Shoah Foundation Co-sponsors New California Holocaust and Genocide Education Bill
Survivors of the Shoah Visual History Foundation, the nonprofit organization established by Steven Spielberg to videotape the firsthand testimonies of Holocaust survivors and witnesses and make them accessible for educational purposes, is co-sponsoring legislation that will be introduced into the California State Assembly today.
The bill, titled Holocaust Genocide Education Act of 2003, was co-authored by Assembly Members Paul Koretz and Mark Wyland. It recommends that survivor testimony be central to the teaching about slavery, genocide and the Holocaust. The significance of the bill in relation to the mission of the Shoah Foundation is apparent. The mission of the Shoah Foundation is to overcome prejudice, intolerance, and bigotry—and the suffering they cause—through the educational use of the Foundation’s visual history testimonies. By co-sponsoring this bill, the Foundation hopes to underscore the need for state and federal governments to recognize the impact and unique value of personal stories in the teaching of history, social studies, and character education.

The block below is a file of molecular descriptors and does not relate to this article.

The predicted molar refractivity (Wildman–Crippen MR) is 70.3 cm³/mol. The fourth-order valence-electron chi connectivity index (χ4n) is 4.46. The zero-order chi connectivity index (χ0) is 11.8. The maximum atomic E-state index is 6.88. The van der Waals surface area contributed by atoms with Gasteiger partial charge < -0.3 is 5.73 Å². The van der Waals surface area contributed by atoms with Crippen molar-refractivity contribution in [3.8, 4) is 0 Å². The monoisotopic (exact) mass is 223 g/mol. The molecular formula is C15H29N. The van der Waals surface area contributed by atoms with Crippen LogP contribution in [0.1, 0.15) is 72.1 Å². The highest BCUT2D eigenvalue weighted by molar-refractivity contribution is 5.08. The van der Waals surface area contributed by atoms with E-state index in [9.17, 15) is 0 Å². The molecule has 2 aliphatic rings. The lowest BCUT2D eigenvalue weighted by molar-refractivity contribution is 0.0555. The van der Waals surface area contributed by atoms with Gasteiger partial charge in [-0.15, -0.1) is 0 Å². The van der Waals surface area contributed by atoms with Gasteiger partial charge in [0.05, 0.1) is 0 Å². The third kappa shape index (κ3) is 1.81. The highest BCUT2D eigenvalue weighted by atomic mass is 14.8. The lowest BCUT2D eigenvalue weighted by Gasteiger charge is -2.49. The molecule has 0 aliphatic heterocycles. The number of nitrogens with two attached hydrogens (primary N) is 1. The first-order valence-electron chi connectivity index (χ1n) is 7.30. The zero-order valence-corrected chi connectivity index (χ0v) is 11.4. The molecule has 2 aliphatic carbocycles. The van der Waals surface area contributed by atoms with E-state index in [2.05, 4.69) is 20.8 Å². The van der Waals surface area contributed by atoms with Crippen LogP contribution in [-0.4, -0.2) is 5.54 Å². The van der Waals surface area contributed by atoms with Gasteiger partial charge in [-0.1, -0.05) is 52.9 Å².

This marks the first time the Shoah Foundation has taken an active role in supporting any type of legislation. Since it’s inception in 1994, the Foundation has directed its efforts to recording the testimonies of Holocaust survivors and witnesses. Now the Foundation has turned to the urgent task of seeing that the testimonies are given back to the public, for this and future generations to hear directly from the survivors stories of triumph, heroism, and survival.
By recognizing the unique power of visual histories as a teaching tool, the California State Assembly becomes a leader in understanding the value of the personal interaction between eyewitnesses to the past and and today’s students. Douglas Greenberg, CEO of the Foundation, spoke at the press conference announcing the bill and praised Koretz and Wyland for recognizing that “history is not just facts and figures. It is human, individual experience as well. There is no substitute for the immediate person to person impact of a witness to history speaking directly to the present.”